Prior learning, credit and exemptions

For information on prior learning, exemptions and transfer of credit or other questions:

If you do not have the entry requirements

English language and foundation courses

If you need help with your English language skills before you start university, we have courses and programmes that may help.

Summer School

If you need to do a course before you start your programme, there may be options for you in Summer School.

Courses and planning

Credit summary

180 credits

From the Schedule to the Degree including:

  • Completion of Part One and Two
  • Compulsory courses
  • A maximum of 30 credits from Schedule C Elective Courses
  • A 60 credit Research Report or 120 credit Thesis

 

Part One

Core courses

Communication courses from Schedule B

Elective courses from Schedule C

 

Part Two

EITHER:
A 60 credit Research Project

OR:
A 120 credit Thesis

 

Advanced entry: Those who have already completed specified qualifications in advance of the minimum entry requirements may be able to complete this degree in 120 credits.

Attend field trips, studios, workshops, tutorials and laboratories as required.

There are regulations around completion of Part One before progressing to Part Two.

See ‘Courses for this programme’ below for schedules of courses.

Courses for this programme

Part One (120 credits)

Schedule A: Core courses

60 credits
154721 The Communication Field 30
219721 Transdisciplinary Communication Research Methods 30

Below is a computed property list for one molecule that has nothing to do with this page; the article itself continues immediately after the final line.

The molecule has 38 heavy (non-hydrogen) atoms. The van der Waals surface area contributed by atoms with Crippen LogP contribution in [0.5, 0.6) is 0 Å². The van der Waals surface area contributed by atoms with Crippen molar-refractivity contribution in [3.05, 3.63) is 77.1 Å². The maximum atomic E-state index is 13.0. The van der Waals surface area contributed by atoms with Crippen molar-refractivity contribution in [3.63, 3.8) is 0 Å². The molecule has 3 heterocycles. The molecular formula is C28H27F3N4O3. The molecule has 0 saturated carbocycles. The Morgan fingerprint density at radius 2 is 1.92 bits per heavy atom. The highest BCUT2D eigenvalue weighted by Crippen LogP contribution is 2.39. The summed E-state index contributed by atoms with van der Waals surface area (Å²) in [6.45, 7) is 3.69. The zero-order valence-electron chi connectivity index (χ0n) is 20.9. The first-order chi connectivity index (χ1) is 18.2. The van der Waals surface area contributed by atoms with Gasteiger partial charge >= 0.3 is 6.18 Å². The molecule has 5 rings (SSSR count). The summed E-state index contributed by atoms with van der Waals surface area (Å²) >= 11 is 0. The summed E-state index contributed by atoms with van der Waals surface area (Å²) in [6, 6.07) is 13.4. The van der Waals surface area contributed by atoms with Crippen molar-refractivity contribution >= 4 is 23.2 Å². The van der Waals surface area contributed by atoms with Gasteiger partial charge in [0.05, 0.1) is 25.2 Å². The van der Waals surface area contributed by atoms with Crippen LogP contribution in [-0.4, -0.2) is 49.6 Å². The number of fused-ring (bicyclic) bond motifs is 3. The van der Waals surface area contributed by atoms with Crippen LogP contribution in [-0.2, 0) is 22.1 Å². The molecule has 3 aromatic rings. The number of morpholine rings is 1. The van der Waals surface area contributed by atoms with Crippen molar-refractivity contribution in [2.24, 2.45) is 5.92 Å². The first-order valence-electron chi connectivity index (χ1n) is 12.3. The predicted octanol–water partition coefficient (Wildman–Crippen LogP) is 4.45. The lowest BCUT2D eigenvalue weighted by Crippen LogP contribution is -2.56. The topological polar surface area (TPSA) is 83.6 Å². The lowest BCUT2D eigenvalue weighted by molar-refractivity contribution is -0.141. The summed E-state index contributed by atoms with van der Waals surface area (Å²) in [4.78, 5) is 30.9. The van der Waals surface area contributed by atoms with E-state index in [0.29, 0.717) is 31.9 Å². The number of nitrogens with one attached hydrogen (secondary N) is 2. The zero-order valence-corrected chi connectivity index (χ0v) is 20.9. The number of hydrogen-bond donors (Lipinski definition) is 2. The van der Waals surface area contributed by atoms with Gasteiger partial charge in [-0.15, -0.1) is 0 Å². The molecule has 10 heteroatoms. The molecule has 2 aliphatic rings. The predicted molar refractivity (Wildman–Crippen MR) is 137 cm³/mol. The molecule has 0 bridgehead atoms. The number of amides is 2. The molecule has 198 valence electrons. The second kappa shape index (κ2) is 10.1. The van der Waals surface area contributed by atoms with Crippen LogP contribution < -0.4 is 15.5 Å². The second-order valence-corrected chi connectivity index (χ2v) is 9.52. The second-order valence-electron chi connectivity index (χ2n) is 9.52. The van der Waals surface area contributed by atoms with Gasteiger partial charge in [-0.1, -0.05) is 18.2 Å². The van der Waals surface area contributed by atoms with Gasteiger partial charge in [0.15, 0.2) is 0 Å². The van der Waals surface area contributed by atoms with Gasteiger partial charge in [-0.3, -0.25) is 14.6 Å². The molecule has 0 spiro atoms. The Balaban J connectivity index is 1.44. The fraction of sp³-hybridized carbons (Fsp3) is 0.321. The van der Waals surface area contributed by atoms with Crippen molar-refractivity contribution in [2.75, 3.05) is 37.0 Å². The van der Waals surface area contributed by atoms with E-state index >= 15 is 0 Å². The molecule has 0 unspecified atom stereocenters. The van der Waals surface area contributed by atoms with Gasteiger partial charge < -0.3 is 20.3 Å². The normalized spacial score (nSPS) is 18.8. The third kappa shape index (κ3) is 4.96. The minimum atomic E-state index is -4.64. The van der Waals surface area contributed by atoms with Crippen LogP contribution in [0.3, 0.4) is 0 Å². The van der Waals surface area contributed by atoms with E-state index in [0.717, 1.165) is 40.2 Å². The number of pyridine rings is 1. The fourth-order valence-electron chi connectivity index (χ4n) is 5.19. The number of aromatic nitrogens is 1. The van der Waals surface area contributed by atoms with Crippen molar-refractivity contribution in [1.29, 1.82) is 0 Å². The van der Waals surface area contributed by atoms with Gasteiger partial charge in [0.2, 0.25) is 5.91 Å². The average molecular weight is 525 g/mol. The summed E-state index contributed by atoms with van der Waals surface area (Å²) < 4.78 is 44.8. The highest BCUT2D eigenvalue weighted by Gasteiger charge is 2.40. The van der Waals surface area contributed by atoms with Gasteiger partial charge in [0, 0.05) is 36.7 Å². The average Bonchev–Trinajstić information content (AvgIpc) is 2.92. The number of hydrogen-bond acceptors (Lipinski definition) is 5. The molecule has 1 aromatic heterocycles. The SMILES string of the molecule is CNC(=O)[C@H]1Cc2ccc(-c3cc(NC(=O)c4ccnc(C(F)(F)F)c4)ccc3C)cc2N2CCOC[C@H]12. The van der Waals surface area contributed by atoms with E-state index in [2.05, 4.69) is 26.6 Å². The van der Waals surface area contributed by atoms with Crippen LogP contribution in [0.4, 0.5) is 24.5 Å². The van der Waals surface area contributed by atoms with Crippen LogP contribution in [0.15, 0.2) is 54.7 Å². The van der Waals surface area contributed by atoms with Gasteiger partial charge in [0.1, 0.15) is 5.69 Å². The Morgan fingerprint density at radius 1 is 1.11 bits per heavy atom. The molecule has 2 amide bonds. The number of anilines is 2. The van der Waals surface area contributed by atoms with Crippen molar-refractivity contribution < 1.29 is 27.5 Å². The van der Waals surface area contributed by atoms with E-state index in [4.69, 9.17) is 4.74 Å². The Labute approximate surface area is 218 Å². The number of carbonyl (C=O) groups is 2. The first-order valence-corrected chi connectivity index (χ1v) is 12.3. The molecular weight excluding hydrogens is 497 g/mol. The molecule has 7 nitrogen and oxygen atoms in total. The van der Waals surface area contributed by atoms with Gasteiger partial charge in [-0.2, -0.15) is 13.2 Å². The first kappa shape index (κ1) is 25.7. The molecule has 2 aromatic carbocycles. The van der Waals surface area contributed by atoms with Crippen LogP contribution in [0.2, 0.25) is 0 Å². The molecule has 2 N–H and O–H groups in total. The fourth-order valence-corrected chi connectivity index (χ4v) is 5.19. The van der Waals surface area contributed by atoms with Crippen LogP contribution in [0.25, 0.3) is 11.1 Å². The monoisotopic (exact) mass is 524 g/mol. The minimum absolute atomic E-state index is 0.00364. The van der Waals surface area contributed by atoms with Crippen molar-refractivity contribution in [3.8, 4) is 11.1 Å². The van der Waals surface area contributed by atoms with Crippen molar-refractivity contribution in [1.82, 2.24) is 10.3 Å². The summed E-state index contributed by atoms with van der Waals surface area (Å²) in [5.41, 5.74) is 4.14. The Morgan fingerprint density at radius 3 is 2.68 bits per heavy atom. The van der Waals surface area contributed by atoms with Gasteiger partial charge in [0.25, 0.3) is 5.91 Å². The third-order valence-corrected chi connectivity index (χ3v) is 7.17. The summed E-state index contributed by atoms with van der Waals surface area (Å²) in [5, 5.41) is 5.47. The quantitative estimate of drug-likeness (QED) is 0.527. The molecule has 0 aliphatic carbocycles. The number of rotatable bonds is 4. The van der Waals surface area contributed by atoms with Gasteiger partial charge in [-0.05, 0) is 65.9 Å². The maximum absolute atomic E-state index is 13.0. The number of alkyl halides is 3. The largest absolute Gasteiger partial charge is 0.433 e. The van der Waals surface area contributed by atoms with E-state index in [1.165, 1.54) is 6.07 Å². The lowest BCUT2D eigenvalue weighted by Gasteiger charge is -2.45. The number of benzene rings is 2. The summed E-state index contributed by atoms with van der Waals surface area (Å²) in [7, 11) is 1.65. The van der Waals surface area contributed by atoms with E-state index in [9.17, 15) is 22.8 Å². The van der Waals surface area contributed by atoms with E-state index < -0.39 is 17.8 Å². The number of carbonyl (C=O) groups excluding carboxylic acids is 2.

Schedule B: Communication courses

No more than 60 credits from
139749 Writing Science 30
139763 Community Theatre 30
139764 Theatre for Innovation and Communication 30
139765 New Directions in Creative Writing 30
154702 Advanced Film Studies 30
154708 Modern Fiction, Popular Culture and the Media 30
154709 Technology and Cultural Change 30
154747 Media Practice and Global Culture 30
156756 Digital Marketing 30
156758 Marketing for Social Change 30
172712 Multimodal Discourse Analysis 30
172713 Language and Communication in Late Modernity 30
219702 Management Communication 30
219703 Perspectives in Business Communication 30
219704 International and Intercultural Communication 30
219705 Advanced News Media Processes 30
219706 Strategic Public Relations 30
219708 Political Communication 30
219709 Advanced Journalism Issues 30
219710 Persuasive Communication Practice 30

Schedule C: Elective courses

No more than 30 credits from
114702 Human Resource Management and Workplace Relations 30
130705 Emergency Management 30
150701 Tino Rangatiratanga: Strategic Mori Development 30
200761 International Relations: Theory and Practice 30
230701 Evaluation: Theory and Principles 30

Part Two

Between 60 and 120 credits
139850 Thesis 120
139851 Thesis 120 Credit Part 1 60
139852 Thesis 120 Credit Part 2 60
139855 Master of Communication Research Project 60
154850 Thesis 120
154851 Thesis 120 Credit Part 1 60
154852 Thesis 120 Credit Part 2 60
154855 Master of Communication Research Project 60
156850 Thesis 120
156851 Thesis 120 Credit Part 1 60
156852 Thesis 120 Credit Part 2 60
156855 Master of Communication Research Project 60
172850 Thesis 120
172851 Thesis 120 Credit Part 1 60
172852 Thesis 120 Credit Part 2 60
172855 Master of Communication Research Project 60
219850 Thesis 120
219851 Thesis 120 Credit Part 1 60
219852 Thesis 120 Credit Part 2 60
219855 Master of Communication Research Project 60

Planning your programme

Planning overview

If you study full-time, you’ll take 120 credits per year or 60 credits per semester.

Maximum time limits for completion

There are maximum time limits to complete postgraduate qualifications.  If you do not complete within the maximum time, you may be required to re-apply for the programme if you wish to continue your studies.

Time limits for Honours, Distinction and Merit

Where your qualification is completed within the stated time limit and to a high standard, you may be able to graduate with a class of Honours, Distinction or Merit.